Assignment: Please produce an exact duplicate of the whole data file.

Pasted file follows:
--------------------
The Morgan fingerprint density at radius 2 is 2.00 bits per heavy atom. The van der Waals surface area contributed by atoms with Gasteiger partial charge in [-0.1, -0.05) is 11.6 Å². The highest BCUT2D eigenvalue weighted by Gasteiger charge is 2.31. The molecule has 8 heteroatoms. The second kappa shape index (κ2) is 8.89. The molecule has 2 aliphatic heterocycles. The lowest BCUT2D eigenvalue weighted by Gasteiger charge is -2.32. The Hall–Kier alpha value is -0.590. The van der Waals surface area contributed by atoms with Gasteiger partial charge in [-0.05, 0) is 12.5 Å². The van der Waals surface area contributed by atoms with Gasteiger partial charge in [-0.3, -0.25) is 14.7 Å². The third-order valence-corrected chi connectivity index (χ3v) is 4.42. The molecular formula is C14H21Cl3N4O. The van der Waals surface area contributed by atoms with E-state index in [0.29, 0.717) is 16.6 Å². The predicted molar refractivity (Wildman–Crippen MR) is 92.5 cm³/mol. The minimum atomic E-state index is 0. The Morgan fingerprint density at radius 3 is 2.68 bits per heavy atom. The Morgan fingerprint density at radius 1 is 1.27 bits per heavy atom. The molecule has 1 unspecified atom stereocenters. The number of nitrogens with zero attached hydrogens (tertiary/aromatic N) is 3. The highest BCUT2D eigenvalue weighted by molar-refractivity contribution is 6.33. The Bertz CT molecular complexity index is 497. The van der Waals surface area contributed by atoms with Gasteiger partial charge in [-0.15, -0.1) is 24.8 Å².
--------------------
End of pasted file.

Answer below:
The Morgan fingerprint density at radius 2 is 2.00 bits per heavy atom. The van der Waals surface area contributed by atoms with Gasteiger partial charge in [-0.1, -0.05) is 11.6 Å². The highest BCUT2D eigenvalue weighted by Gasteiger charge is 2.31. The molecule has 8 heteroatoms. The second kappa shape index (κ2) is 8.89. The molecule has 2 aliphatic heterocycles. The lowest BCUT2D eigenvalue weighted by Gasteiger charge is -2.32. The Hall–Kier alpha value is -0.590. The van der Waals surface area contributed by atoms with Gasteiger partial charge in [-0.05, 0) is 12.5 Å². The van der Waals surface area contributed by atoms with Gasteiger partial charge in [-0.3, -0.25) is 14.7 Å². The third-order valence-corrected chi connectivity index (χ3v) is 4.42. The molecular formula is C14H21Cl3N4O. The van der Waals surface area contributed by atoms with E-state index in [0.29, 0.717) is 16.6 Å². The predicted molar refractivity (Wildman–Crippen MR) is 92.5 cm³/mol. The minimum atomic E-state index is 0. The Morgan fingerprint density at radius 3 is 2.68 bits per heavy atom. The Morgan fingerprint density at radius 1 is 1.27 bits per heavy atom. The molecule has 1 unspecified atom stereocenters. The number of nitrogens with zero attached hydrogens (tertiary/aromatic N) is 3. The highest BCUT2D eigenvalue weighted by molar-refractivity contribution is 6.33. The Bertz CT molecular complexity index is 497. The van der Waals surface area contributed by atoms with Gasteiger partial charge in [-0.15, -0.1) is 24.8 Å².